Mad about the blooms

Liz Nicholls

Summer is on the horizon bringing with it warmer days, hopefully plenty of sun and the glorious sight and scent of roses blossoming & spreading their joy

Which country is one of the world’s largest suppliers of roses with 54% of its land filled with the fragrant flower? Give yourself a pat on the back if you guessed Ecuador where the natural light provides the perfect year-round climate for them to thrive.

How about the most expensive rose in the world? The David Austin Juliet Rose, named after Shakespeare’s tragic heroine, was developed over the course of 15 years at a cost of a whopping £2.3million. The delicate apricot coloured large headed blooms were first displayed at Chelsea Flower Show in 2006.

More rose facts: the oldest living one is 1,000 years old and can be found on the wall of the Cathedral of Hildesheim in Germany, all varieties of rose are edible and the earliest rose fossils have been discovered in Colorado dating back 35 million years.

The most popular flower is rich in symbolism and history featuring in literature, music, heritage, as our national flower, in skincare and as the emblem for many sports team. Classic and instantly recognisable, they are ideal for almost every style of garden, flowering abundantly from early summer in pastel shades of pink, peach, cream or snowy-white; vibrant yellow and gold; orange, crimson and red. As any gardener will tell you, there are a few rose rules to ensure ‘everything comes up roses’.

Round & About gardening guru Cathie Welch says: “It’s all in the pruning! Before you prune, know your rose type and sharpen your secateurs. Cut correctly in the right place, dead heading throughout summer. Winter pruning should be cut to ideally pencil thickness to encourage more flowers. Cut out dead, weak and congested growth and don’t forget the suckers which come from the wild rootstock.”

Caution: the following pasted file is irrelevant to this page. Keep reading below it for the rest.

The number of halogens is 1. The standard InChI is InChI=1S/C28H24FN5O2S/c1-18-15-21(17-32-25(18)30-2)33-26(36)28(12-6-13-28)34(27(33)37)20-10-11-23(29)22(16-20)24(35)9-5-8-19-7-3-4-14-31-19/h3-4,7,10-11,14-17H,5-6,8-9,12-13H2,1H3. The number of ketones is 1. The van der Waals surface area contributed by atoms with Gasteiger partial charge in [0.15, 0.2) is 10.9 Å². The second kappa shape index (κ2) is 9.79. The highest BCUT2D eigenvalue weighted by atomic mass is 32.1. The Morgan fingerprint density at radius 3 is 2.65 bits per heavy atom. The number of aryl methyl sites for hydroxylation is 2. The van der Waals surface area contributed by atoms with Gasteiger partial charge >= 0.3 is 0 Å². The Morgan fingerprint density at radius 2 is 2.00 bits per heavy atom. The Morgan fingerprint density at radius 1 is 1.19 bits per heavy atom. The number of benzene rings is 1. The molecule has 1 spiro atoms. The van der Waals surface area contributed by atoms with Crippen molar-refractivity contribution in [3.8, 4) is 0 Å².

Ramblers are in full bloom at this time of year and to ensure an attractive abundance, she adds: “After flowering has finished prune out some of the flowered shoots and tie in the annoying long ones that you have wanted to cut off because these will produce next year’s flowers.”

If you prefer to admire the beauty of roses and take in the rich fragrance from someone else’s handiwork there are plenty of gorgeous English gardens full of stately blooms.

The Rose Garden at Cliveden, SL1 8NS, is a heavenly place to visit, tucked away in a grove of mature trees. The contrast of the natural setting with the formality of the rose garden and its riot of colour and fragrance makes it feel like a magical secret garden. Wander under climbing rose arches with every colour from palest lemon to vibrant oranges to velvety dark crimson. With more than 900 in the summer-long display you’re sure to find a favourite.

Visit Waddesdon Manor, HP18 0JH, this month for the sweet scent of the rose garden from the colourful blooms filling the stately setting. The beds in the aviary and parterre have been decorated with colour influenced by Victorian-inspired planting.